Welcome Time Wasters!
My time wasting this week is all thanks to a game called Molecats. This isn’t something I found on my own, but was rather a case where the developer reached out to us here at GiN for a review.
Molecats is a difficult game to explain without comparing it to previous games. See, the player’s goal in the game is to navigate the molecats through tunnels to reach a goal at the end. However, the player doesn’t have control over the characters. Instead, the player has other abilities that let them affect how they act. Yeah, it’s kind of like Lemmings.
The player’s abilities in Molecats include causing earthquakes, making the molecats turn around, as well as getting them to stop moving. The last two abilities are self-explanatory, but earthquakes are a little different. This ability causes the molecats to panic and run straight ahead. This provides quicker movement and also has the creatures not interact with levels and other parts of the environment. There’s also a fast forward feature, which does a lot to alleviate the boredom that comes with waiting for the molecats to get in the proper position. With these tools, it is up to the player to solve the various puzzles in the game and get the molecats to their goal.
I say solve puzzles, but honestly, none of my time with Molecats was really all that challenging. The levels in the game are each separated out into blocks and the player can often turn these blocks with the click of their mouse. Moving the characters through these blocks and to the door at the end of each level is never much of a challenge. Even when enemies are added, they don’t offer much in the way of an obstacle. Granted, it looks like this game is targeting kids, so maybe that’s why everything seems so easy to me.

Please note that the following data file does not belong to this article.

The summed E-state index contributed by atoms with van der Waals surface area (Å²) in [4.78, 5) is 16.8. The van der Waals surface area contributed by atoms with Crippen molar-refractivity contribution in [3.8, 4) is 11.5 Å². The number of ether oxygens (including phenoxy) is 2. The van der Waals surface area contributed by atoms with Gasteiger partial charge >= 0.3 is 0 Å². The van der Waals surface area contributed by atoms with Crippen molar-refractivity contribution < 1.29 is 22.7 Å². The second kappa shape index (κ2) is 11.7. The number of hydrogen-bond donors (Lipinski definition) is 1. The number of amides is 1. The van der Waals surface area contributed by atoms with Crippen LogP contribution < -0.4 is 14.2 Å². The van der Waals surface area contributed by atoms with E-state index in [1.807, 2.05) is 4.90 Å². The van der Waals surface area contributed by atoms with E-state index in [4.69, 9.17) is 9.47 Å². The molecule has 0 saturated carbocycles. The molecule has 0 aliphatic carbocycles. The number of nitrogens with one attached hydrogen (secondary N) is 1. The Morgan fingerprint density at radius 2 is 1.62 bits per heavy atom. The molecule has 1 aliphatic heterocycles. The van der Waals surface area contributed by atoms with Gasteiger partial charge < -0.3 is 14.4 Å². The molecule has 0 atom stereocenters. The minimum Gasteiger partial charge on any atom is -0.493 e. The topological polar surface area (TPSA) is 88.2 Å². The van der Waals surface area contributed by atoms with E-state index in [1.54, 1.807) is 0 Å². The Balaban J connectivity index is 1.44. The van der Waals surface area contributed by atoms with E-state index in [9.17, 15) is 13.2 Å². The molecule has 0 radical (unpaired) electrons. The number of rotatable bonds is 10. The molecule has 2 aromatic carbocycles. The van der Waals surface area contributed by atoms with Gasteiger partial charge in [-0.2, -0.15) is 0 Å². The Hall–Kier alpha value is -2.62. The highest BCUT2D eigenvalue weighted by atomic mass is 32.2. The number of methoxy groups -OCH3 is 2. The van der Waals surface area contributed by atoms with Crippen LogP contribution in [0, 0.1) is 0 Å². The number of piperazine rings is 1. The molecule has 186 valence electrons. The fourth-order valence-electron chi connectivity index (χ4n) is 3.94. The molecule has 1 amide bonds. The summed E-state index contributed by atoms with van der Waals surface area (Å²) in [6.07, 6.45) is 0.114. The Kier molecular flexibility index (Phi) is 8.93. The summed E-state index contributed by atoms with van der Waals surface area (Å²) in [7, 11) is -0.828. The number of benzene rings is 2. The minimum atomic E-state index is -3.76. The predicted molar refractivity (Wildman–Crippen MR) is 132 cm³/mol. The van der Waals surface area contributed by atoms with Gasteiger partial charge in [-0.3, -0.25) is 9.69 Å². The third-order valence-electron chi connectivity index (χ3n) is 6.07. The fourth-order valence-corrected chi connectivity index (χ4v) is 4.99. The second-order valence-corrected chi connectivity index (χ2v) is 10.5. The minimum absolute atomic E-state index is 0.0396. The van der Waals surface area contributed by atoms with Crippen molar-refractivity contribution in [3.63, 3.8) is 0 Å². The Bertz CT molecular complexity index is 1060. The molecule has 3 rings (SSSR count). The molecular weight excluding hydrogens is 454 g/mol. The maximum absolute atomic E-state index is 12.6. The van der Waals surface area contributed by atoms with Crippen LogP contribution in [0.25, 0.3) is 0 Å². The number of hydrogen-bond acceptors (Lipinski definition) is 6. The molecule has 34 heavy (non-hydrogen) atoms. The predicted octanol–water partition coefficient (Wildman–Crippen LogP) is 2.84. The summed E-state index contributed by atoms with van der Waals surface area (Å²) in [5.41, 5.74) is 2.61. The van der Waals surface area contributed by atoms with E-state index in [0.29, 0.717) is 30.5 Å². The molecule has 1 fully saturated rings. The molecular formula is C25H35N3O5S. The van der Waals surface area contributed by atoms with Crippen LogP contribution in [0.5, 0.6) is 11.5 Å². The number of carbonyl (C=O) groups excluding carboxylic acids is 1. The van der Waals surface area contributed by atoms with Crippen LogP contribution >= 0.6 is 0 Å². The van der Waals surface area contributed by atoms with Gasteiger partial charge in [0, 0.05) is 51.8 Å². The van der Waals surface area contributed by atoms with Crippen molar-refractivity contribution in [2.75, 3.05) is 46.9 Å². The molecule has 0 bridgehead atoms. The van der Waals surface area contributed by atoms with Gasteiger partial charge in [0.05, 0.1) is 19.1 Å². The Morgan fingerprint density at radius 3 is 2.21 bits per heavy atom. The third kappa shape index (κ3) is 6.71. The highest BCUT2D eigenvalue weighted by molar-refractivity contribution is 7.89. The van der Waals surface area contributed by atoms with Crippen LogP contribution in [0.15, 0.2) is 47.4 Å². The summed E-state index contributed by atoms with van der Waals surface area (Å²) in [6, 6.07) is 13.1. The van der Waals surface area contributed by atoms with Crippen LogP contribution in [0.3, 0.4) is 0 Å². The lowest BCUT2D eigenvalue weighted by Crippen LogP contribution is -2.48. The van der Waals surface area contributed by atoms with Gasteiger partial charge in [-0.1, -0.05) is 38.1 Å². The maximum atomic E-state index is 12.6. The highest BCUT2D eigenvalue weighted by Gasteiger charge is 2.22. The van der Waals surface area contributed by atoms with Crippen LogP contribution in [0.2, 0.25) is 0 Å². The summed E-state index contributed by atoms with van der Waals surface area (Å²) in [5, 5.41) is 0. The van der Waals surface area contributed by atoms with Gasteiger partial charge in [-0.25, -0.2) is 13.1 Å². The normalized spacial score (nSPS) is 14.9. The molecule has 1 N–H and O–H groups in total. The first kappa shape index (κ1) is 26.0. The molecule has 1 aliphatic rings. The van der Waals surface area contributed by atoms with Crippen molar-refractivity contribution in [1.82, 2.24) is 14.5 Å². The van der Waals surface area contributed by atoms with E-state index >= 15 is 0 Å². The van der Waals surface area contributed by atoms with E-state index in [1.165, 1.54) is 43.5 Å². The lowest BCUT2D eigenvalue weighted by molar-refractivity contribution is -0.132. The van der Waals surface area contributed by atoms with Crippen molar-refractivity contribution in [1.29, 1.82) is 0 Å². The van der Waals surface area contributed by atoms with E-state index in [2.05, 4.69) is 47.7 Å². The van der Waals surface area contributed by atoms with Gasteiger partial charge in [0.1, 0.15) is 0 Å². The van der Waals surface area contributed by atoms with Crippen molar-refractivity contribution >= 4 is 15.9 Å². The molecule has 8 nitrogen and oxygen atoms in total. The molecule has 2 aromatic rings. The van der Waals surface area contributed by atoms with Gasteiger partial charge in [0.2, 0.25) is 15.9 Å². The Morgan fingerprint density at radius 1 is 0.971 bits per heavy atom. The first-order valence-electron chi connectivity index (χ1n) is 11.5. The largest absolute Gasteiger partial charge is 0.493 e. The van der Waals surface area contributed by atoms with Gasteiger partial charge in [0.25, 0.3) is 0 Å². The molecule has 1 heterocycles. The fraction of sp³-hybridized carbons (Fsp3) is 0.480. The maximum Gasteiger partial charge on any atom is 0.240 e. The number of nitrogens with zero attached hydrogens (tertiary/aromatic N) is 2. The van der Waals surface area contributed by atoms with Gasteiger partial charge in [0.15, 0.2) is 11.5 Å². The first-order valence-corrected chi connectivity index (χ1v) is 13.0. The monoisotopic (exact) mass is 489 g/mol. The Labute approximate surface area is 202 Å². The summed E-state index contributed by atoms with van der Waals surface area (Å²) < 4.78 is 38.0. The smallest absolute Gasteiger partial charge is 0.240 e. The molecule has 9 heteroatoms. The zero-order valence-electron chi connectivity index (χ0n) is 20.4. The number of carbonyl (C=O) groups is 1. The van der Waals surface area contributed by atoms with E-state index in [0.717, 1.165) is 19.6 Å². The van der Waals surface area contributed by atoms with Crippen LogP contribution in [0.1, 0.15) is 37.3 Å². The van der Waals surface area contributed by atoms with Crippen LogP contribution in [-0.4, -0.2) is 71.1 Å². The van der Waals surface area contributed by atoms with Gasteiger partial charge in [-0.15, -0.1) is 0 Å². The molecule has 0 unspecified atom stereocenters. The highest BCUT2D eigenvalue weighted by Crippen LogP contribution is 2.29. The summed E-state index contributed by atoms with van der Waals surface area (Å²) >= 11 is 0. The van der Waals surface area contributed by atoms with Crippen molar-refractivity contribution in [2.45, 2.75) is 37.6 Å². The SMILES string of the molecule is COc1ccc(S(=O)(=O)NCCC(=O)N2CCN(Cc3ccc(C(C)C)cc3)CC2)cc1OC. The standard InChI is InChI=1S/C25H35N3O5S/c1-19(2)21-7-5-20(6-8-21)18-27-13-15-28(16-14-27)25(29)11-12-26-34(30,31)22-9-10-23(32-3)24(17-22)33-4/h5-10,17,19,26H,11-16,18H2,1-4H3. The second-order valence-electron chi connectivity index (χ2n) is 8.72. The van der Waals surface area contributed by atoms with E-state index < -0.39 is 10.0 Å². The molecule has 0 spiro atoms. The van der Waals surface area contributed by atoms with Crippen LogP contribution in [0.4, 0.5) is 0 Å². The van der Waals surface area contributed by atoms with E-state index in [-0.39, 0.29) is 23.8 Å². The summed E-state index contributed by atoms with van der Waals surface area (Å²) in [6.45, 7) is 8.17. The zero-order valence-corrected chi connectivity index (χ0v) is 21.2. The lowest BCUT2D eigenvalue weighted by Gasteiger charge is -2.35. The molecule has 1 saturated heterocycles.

Part of the reason that I think Molecats is aimed at kids has to do with its story and characters. The story is bare, with only wordless, still images to tell what is happening. It also appears that the molecats are idiots, but in a way that is trying to make them endearing. Think Minions from the Despicable Me franchise. It’s not for me, but box office numbers show that this type of humor obviously appeals to others. So maybe I’m just in the minority here.
The visuals in Molecats are solid. There’s actually a lot of care and detail put into the environments. It may not be the most outstanding looking game out there, but it is definitely a nice switch from the barrage of sprite art that the indie market strongly relies on. It kind of has a bit of a storybook feel to it, which just hammers home my assumption that the game is for kids.
Here’s the one part where I really have to voice some complaints. The audio in Molecats is downright annoying. It’s not the background music that I have a complaint with. That’s actually alright, even if it doesn’t stand out much. No, its the annoying voices of the molecats themselves. When picking up items and reaching the end of the level, the creatures will saying “oooaaahhh” and “aaaahhh” in the most annoying of tones. It reminds me a bit of E.T.’s voice, but without the charm. That’s mostly because the player hears these same two voice clips over and over again every level.
Overall, Molecats is a bit of a “meh” game. Maybe there’s some kind of magic here that will appeal more to kids, but I’m just not seeing it. I won’t say the game isn’t structurally sound, but rather I just feel like it isn’t much fun. I could get around that if there was more challenge to the levels, but that isn’t the case. Finishing off my complaints is the asking price of $13 for what should really only be a $10 game, max, and even then I think that’s a bit of a stretch.
Molecats earns 2 GiN Gems out of 5!